We refuse to remain silent – ​​Castleton Spartan

VTSU students and faculty sit in front of Woodruff Hall to protest the war in Palestine.

On Friday, May 3, VTSU Castleton students staged a sit-in to demand a ceasefire in Gaza.

The protest, organized by Eva Zimmerman, another Castleton student, saw dozens of students stationed outside the campus’s Fine Arts Center, making signs and posters in support of the ceasefire.

“I think it’s really important for our campus – crucial even – because I haven’t heard a lot of conversations about what’s happening in Gaza,” Zimmerman said. “We need to provide a space for students to talk about the issue and be together, regardless of their feelings.” »

Other students explained why they thought it was important to attend the peaceful sit-in.

“We’re here to raise awareness about ethnic cleansing – I would call it ethnic cleansing – that has been going on for six months now, which is crazy,” said Rsshiksa Gurung, secretary of the Castleton NAACP chapter. “We are just sitting in solidarity for them. We are trying to make a change.

So the students were able to work on signs and face painting, all filled to the brim with the red, green, black and white of Palestine, and filled with peace signs, hearts and demands for freedom of Palestine. With every car passing the Palace of Fine Arts, these signs were held high and proud.

Before the sit-in, VTSU Interim President David Bergh said he “commended our students for caring enough to take an active role in shaping our collective future.”

He added that VTSU “is committed to maintaining an open, welcoming and safe environment that supports freedom of expression and inquiry, allowing for different viewpoints and respectful dialogue,” and that it “encourages all members of our VTSU community to be open to the views and opinions of others in order to understand and better inform their own.

Many students said they were not adequately informed on the subject. Gurung said the goal of the sit-in “is to let people know what is happening in Palestine.”

“As soon as I turned 18, I was like ‘oh my god, I can legally vote now.’ I do not know what to do. Everything felt overwhelming and I feel like this is my first step to becoming informed,” Keleigh Boise said.

“I feel like there are a lot of people saying this and that and that can influence what people think or know about the subject,” Abed Alawi said. “This is why I appreciate sit-ins like this. It’s a calmer and easier way to approach people to learn and understand what’s going on.

For Alawi, who comes from a Palestinian family, attending the protest was very personal.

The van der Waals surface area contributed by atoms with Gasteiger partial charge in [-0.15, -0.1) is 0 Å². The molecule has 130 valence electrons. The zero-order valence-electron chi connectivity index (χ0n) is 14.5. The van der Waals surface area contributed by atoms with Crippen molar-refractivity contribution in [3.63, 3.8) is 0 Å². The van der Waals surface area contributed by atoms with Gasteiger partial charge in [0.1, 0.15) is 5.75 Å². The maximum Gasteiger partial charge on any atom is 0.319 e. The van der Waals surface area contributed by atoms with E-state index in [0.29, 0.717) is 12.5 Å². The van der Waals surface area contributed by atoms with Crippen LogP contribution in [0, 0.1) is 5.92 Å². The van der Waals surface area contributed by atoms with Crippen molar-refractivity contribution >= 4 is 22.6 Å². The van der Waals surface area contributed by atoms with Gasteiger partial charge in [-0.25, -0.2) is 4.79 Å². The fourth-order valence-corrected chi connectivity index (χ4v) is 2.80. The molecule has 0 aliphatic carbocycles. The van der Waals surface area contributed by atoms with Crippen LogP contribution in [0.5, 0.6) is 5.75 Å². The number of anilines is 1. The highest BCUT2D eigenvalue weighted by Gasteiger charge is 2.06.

“For my mother, who cares a lot about this, it meant a lot to her to know that I was going to do this, so I wanted to make her happy and let her know that I was doing my best to contribute,” he said. he declares. “When I saw this, I thought it was a good opportunity for me to peacefully protest what was happening because it’s really unfortunate what’s happening to families on the other side of the world.”

A common thought among students is that “the campus has been very quiet” on the issue and that “the silence is too loud,” said student Lily Downey.

Student Tiaria Robinson agreed.

“I wanted to show my support because I saw on other campuses around the world that they were protesting and it was really quiet here, so I wanted to be a part of something,” Robinson said.

Despite the silence on campus, philosophy professor Brendan Lalor said “it’s very relevant” in his classes, which have had many discussions on the topic.

“We’re talking about the ethics of violence, and one of the most common themes of ethical debate for centuries has been just war theory,” Lalor said.

He added that just war theory takes into account “justice in the decision to go to war”, as well as “the conduct of war”.

“The theory provides check boxes that must be checked in order to plausibly justify the use of violence, and we don’t think those boxes can be checked,” he said.

Another student, Samie Hayward, said she had “wanted to go to something like this for a while” because “seeing families buried and killed in Palestine day after day is heartbreaking.”

Zimmerman said she was happy to hear the ongoing discussions.

“Even just having a space today to sit down together and acknowledge what’s happening to Palestinians right now is really important,” Zimmerman said of his goal in organizing the sit-in. “I’m happy if that’s the extent of what it is.”